We demand the government to listen to the clean energy movement and protect people’s interest rather than corporate interest. As renewable energy is cheaper and eco-friendly, we demand policy shift emphasizing renewable energy production rather than dirty coal energy generation. Renewable energy will protect ecology, life and livelihood of the people. The government must take appropriate steps to phase out coal and replace it with renewable energy sources. As a coal based power plant, Rampal Plant will irreversibly damage the Sundarbans. It will disrupt the link between humans and the environment by destroying ecology and species. This conference unequivocally demands the immediate halt of the plant. We urge everyone to raise their voice to save our Sundarbans, and to save our future.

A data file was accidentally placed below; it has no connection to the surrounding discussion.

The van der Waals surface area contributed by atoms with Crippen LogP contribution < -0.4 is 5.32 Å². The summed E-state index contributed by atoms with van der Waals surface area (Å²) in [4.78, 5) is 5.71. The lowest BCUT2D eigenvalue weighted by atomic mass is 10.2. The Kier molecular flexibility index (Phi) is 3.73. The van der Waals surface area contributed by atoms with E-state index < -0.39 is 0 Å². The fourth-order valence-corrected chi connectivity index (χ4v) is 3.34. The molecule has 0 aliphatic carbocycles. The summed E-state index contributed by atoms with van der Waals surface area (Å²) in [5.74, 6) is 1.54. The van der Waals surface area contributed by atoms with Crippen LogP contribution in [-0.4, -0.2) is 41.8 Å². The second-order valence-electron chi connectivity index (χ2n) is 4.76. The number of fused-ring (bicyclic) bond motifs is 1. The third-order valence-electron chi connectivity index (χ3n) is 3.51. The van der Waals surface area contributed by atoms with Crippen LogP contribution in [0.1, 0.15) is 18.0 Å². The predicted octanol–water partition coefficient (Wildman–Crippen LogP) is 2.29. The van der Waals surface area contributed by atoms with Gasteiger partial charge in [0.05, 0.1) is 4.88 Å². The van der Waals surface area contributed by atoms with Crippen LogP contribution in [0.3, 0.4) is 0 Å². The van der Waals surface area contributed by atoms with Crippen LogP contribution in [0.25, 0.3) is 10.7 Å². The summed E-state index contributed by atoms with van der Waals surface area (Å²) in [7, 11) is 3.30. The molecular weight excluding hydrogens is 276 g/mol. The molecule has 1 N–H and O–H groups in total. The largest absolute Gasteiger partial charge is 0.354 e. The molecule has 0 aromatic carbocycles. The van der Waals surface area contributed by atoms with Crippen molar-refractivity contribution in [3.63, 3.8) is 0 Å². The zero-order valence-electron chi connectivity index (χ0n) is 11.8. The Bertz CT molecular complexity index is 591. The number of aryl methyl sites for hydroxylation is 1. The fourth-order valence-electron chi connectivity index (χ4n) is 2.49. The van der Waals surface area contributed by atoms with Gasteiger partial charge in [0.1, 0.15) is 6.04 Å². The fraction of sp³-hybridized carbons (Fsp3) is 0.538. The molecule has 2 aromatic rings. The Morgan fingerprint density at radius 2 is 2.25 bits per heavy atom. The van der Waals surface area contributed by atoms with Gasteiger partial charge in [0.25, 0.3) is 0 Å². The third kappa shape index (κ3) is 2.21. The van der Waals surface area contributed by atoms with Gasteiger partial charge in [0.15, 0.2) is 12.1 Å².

Following organizations and individuals support the declaration

1. Sascha Gabizon, Women Engage for a Common Future
2. Celine Paramunda, Medical Mission Sisters,WMG
3. ACAKPO-ADDRA Essivi Sinmégnon, Women Environmental Programme Togo, Directrice
4. Iara Lee, Cultures of Resistance, Director
5. Stéphanie Ijeoma, GEFADEK, WMG
6. Yevgeniya Kozyreva, Feminist League
7. Augustin Yves MBOCK KEKED, CADIRE CAMEROON ASSOCIATION, sustainable development
8. Rostom Gamisonia,Rural Communities Development Agency (RCDA)
9. ISABELLA MUTHONI, I AM GOAL 5, FOUNDER AND DIRECTOR
10. Helly Mehta, Brahma Kumaris
11. Sabitov Rauf, “Jabagly Manas” Mountain club
12. Ina Ranson, WECF
13. Anne Barre, WECF, Coordinator Gender and Climate
14. Gloria K. J. HSU , Mom Loves Taiwan, Association Director
15. Samuel Chancan, Global Peace and Development Organization, Youth Employment Decade in Africa, Africa CSO Working Group (AWG), Action 4 Sustainable Development, TAP-Network, Together2030, United Nations Major Group for Children and Youth, Inter-Action Agency , Civil20/G20, UN Habit III Working Group, GNDR, UNESCO Online Youth Community, Global Environment Facility
16. Daniela Colombo, Pari O Dispare
17. Sadig,Ecolife